Superheroes of SRH: Maria Loupetis and Jane Howden

Community Health Nurses, EACH

Jane Howden & Maria Loupetis

1. How are you working to improve sexual and reproductive health?

The Women’s Clinic at EACH provides affordable, safe and confidential services to all women by women. It uses accredited interpreters whenever required, has free nurse led clinics and bulk billing GPs specialising in women’s health.

We provide clinical services and education relating to all forms of sexual and reproductive health, including; affordable contraception and family planning, screening (cervical, breast, STIs), referral pathways, immunisations, pregnancy, fertility advice, treatment and support.

EACH has recently received funding by the Victorian Department of Health and Human Services to expand its sexual and reproductive health services, working as a women’s reproductive hub for the Outer East of Melbourne- This also means we will soon be providing information, clinical services and support to women who opt for medical termination of pregnancy (MTOP).

2. What do you love most about your work?

Being part of a supportive and experienced team that can provide women with the information and support they need relating to sexual and productive health.

It has been great to hear many women expressing their appreciation for providing an affordable and accessible service that specialises in women’s health in this area of Melbourne.

Working with key stakeholders and organisations in the community to provide outreach community education on sexual and reproductive health- tailored to their specific needs.

Working with key stakeholders and women who are often experiencing the greatest inequities in health and are often under screened.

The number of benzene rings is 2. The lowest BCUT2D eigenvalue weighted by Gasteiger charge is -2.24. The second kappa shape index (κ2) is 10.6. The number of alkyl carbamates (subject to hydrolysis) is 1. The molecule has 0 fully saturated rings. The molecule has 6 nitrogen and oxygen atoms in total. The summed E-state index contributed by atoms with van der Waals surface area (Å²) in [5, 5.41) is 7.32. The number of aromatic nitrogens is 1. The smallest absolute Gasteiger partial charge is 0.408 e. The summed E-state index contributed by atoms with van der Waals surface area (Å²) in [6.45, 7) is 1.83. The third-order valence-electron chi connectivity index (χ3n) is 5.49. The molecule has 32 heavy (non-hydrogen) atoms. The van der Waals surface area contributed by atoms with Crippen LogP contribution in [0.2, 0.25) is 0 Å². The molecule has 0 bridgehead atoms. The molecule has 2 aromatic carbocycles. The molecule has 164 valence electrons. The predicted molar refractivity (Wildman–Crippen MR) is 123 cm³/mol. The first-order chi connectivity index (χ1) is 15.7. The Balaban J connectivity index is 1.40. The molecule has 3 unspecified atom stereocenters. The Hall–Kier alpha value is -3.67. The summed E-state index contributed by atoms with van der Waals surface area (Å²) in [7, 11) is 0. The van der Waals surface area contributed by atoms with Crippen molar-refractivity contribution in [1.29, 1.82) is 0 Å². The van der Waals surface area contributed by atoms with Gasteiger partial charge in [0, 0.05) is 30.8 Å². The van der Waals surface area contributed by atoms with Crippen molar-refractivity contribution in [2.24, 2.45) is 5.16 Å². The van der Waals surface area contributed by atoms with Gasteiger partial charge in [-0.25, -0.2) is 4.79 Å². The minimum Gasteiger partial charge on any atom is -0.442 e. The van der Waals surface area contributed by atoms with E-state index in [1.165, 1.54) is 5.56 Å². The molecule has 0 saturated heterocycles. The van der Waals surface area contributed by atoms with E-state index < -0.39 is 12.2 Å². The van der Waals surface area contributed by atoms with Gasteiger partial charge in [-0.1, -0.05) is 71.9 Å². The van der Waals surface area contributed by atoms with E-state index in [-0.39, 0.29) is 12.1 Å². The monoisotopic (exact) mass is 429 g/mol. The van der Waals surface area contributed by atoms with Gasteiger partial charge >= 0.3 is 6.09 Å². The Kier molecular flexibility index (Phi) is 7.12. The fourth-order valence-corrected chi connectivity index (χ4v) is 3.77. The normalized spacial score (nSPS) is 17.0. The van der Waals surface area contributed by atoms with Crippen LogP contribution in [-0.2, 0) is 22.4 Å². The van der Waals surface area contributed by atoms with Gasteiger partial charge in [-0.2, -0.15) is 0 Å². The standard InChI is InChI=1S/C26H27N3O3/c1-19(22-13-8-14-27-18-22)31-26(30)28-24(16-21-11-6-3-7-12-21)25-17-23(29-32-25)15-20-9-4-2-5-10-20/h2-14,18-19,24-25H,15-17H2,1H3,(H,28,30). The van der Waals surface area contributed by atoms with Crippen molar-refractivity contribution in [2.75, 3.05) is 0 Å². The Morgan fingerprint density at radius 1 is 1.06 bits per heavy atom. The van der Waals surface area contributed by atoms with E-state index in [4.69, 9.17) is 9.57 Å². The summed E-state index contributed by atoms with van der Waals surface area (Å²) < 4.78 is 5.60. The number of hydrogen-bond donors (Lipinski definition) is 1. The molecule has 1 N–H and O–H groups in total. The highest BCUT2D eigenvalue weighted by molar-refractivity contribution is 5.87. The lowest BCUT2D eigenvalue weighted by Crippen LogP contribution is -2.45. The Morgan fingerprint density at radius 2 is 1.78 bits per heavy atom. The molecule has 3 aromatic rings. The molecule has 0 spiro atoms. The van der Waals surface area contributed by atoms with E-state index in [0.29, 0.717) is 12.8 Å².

Being able to provide women with longer appointment times which can be difficult to find.

3. Why is your work so important?

We are often working with women experiencing the greatest inequities in health. Our service is able to provide them with the support, information and treatment that can empower them to make decisions to improve their sexual and reproductive health.

There are often barriers for many women being able to access services in this area of health and wellbeing. By providing female only practitioners, interpreters, community outreach education, long appointment times, bulk billing, free nurse led clinics and working with other organisations- we can try assist women to overcome some of these barriers.

4. What do you think are the biggest sexual and reproductive health issues facing the women that you work with?

Awareness and knowledge of safe and affordable contraception.

Women who are under screened, this can include women who are overdue for their cervical screening test, breast screen or untreated STIs.

More information:

Women’s Clinic at EACH Ringwood

World Contraception Day